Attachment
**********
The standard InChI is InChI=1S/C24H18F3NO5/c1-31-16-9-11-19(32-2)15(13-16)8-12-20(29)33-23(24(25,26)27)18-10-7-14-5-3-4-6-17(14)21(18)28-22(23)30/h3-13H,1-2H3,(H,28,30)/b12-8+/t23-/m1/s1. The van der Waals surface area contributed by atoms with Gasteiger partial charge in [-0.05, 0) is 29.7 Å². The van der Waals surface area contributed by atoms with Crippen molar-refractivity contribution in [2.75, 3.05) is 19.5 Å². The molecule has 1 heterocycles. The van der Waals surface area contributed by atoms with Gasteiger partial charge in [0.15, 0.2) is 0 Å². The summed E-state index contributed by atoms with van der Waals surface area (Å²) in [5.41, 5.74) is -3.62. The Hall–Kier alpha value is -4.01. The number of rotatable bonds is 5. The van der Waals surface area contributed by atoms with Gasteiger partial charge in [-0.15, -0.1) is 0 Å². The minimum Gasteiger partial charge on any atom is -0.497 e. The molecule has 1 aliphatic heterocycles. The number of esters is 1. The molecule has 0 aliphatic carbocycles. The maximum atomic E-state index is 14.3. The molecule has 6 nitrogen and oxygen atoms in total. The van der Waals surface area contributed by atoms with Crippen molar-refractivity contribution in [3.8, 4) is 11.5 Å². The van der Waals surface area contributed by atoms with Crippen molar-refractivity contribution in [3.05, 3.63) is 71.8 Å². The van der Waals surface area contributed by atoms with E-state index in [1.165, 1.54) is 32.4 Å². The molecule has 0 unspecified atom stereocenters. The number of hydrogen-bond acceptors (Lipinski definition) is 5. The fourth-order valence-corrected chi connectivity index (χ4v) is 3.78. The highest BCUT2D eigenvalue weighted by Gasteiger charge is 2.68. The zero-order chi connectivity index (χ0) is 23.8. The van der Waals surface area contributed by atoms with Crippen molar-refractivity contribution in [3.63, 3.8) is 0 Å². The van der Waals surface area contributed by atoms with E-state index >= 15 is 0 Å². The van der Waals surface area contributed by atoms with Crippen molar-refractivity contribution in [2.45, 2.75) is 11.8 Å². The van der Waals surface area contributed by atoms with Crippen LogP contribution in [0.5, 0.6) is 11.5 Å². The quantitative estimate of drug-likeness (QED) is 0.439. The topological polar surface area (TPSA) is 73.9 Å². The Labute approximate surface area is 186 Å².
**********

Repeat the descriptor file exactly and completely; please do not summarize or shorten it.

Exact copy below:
The standard InChI is InChI=1S/C24H18F3NO5/c1-31-16-9-11-19(32-2)15(13-16)8-12-20(29)33-23(24(25,26)27)18-10-7-14-5-3-4-6-17(14)21(18)28-22(23)30/h3-13H,1-2H3,(H,28,30)/b12-8+/t23-/m1/s1. The van der Waals surface area contributed by atoms with Gasteiger partial charge in [-0.05, 0) is 29.7 Å². The van der Waals surface area contributed by atoms with Crippen molar-refractivity contribution in [2.75, 3.05) is 19.5 Å². The molecule has 1 heterocycles. The van der Waals surface area contributed by atoms with Gasteiger partial charge in [0.15, 0.2) is 0 Å². The summed E-state index contributed by atoms with van der Waals surface area (Å²) in [5.41, 5.74) is -3.62. The Hall–Kier alpha value is -4.01. The number of rotatable bonds is 5. The van der Waals surface area contributed by atoms with Gasteiger partial charge in [-0.15, -0.1) is 0 Å². The minimum Gasteiger partial charge on any atom is -0.497 e. The molecule has 1 aliphatic heterocycles. The number of esters is 1. The molecule has 0 aliphatic carbocycles. The maximum atomic E-state index is 14.3. The molecule has 6 nitrogen and oxygen atoms in total. The van der Waals surface area contributed by atoms with Crippen molar-refractivity contribution in [3.8, 4) is 11.5 Å². The van der Waals surface area contributed by atoms with Crippen molar-refractivity contribution in [3.05, 3.63) is 71.8 Å². The van der Waals surface area contributed by atoms with E-state index in [1.165, 1.54) is 32.4 Å². The molecule has 0 unspecified atom stereocenters. The number of hydrogen-bond acceptors (Lipinski definition) is 5. The fourth-order valence-corrected chi connectivity index (χ4v) is 3.78. The highest BCUT2D eigenvalue weighted by Gasteiger charge is 2.68. The zero-order chi connectivity index (χ0) is 23.8. The van der Waals surface area contributed by atoms with Crippen molar-refractivity contribution in [3.63, 3.8) is 0 Å². The van der Waals surface area contributed by atoms with E-state index >= 15 is 0 Å². The van der Waals surface area contributed by atoms with Crippen molar-refractivity contribution in [2.45, 2.75) is 11.8 Å². The van der Waals surface area contributed by atoms with Crippen LogP contribution in [0.5, 0.6) is 11.5 Å². The quantitative estimate of drug-likeness (QED) is 0.439. The topological polar surface area (TPSA) is 73.9 Å². The Labute approximate surface area is 186 Å².